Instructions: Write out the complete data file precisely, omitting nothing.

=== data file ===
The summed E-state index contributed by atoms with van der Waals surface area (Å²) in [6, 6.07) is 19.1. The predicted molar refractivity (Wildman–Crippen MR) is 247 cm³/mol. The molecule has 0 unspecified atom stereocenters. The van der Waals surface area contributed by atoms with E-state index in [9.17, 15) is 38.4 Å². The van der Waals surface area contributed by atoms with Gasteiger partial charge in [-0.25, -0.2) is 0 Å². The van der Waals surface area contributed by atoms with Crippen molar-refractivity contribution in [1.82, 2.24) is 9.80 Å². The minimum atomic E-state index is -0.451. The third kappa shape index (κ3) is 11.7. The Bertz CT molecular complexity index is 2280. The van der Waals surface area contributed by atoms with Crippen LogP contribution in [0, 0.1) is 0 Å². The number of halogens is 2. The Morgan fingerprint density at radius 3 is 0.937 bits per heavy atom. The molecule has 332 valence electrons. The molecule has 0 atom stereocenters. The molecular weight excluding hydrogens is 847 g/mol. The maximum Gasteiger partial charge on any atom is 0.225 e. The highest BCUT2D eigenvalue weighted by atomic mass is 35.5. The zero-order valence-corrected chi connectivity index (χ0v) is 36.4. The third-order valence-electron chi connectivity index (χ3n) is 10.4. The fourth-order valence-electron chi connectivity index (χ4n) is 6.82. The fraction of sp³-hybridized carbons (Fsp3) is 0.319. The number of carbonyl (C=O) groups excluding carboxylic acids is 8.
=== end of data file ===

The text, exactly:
The summed E-state index contributed by atoms with van der Waals surface area (Å²) in [6, 6.07) is 19.1. The predicted molar refractivity (Wildman–Crippen MR) is 247 cm³/mol. The molecule has 0 unspecified atom stereocenters. The van der Waals surface area contributed by atoms with E-state index in [9.17, 15) is 38.4 Å². The van der Waals surface area contributed by atoms with Gasteiger partial charge in [-0.25, -0.2) is 0 Å². The van der Waals surface area contributed by atoms with Crippen molar-refractivity contribution in [1.82, 2.24) is 9.80 Å². The minimum atomic E-state index is -0.451. The third kappa shape index (κ3) is 11.7. The Bertz CT molecular complexity index is 2280. The van der Waals surface area contributed by atoms with Crippen LogP contribution in [0, 0.1) is 0 Å². The number of halogens is 2. The Morgan fingerprint density at radius 3 is 0.937 bits per heavy atom. The molecule has 332 valence electrons. The molecule has 0 atom stereocenters. The molecular weight excluding hydrogens is 847 g/mol. The maximum Gasteiger partial charge on any atom is 0.225 e. The highest BCUT2D eigenvalue weighted by atomic mass is 35.5. The zero-order valence-corrected chi connectivity index (χ0v) is 36.4. The third-order valence-electron chi connectivity index (χ3n) is 10.4. The fourth-order valence-electron chi connectivity index (χ4n) is 6.82. The fraction of sp³-hybridized carbons (Fsp3) is 0.319. The number of carbonyl (C=O) groups excluding carboxylic acids is 8.